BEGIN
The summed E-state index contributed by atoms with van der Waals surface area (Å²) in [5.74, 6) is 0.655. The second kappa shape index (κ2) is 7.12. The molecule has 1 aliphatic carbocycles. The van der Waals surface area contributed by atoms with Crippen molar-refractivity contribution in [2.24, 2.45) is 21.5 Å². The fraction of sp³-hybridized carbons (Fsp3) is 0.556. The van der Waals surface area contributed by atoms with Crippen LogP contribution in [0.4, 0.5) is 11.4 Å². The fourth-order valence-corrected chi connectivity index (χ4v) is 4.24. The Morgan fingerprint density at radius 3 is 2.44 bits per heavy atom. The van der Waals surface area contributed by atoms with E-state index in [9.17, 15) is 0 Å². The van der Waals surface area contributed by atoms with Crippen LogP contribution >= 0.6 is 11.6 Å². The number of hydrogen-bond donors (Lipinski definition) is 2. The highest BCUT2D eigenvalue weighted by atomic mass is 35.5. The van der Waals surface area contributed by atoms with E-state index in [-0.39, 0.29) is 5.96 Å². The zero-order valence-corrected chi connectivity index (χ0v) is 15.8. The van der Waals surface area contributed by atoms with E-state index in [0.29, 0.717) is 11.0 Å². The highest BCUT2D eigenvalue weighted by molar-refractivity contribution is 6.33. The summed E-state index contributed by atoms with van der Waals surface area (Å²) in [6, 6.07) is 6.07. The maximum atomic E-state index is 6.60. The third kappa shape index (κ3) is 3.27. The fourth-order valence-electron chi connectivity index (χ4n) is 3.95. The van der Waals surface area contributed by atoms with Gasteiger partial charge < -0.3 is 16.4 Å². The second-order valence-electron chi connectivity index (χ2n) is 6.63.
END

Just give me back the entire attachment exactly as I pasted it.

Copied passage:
The summed E-state index contributed by atoms with van der Waals surface area (Å²) in [5.74, 6) is 0.655. The second kappa shape index (κ2) is 7.12. The molecule has 1 aliphatic carbocycles. The van der Waals surface area contributed by atoms with Crippen molar-refractivity contribution in [2.24, 2.45) is 21.5 Å². The fraction of sp³-hybridized carbons (Fsp3) is 0.556. The van der Waals surface area contributed by atoms with Crippen LogP contribution in [0.4, 0.5) is 11.4 Å². The fourth-order valence-corrected chi connectivity index (χ4v) is 4.24. The Morgan fingerprint density at radius 3 is 2.44 bits per heavy atom. The van der Waals surface area contributed by atoms with E-state index in [9.17, 15) is 0 Å². The van der Waals surface area contributed by atoms with Crippen LogP contribution >= 0.6 is 11.6 Å². The number of hydrogen-bond donors (Lipinski definition) is 2. The highest BCUT2D eigenvalue weighted by atomic mass is 35.5. The van der Waals surface area contributed by atoms with E-state index in [-0.39, 0.29) is 5.96 Å². The zero-order valence-corrected chi connectivity index (χ0v) is 15.8. The van der Waals surface area contributed by atoms with E-state index in [0.29, 0.717) is 11.0 Å². The highest BCUT2D eigenvalue weighted by molar-refractivity contribution is 6.33. The summed E-state index contributed by atoms with van der Waals surface area (Å²) in [6, 6.07) is 6.07. The maximum atomic E-state index is 6.60. The third kappa shape index (κ3) is 3.27. The fourth-order valence-electron chi connectivity index (χ4n) is 3.95. The van der Waals surface area contributed by atoms with Gasteiger partial charge < -0.3 is 16.4 Å². The second-order valence-electron chi connectivity index (χ2n) is 6.63.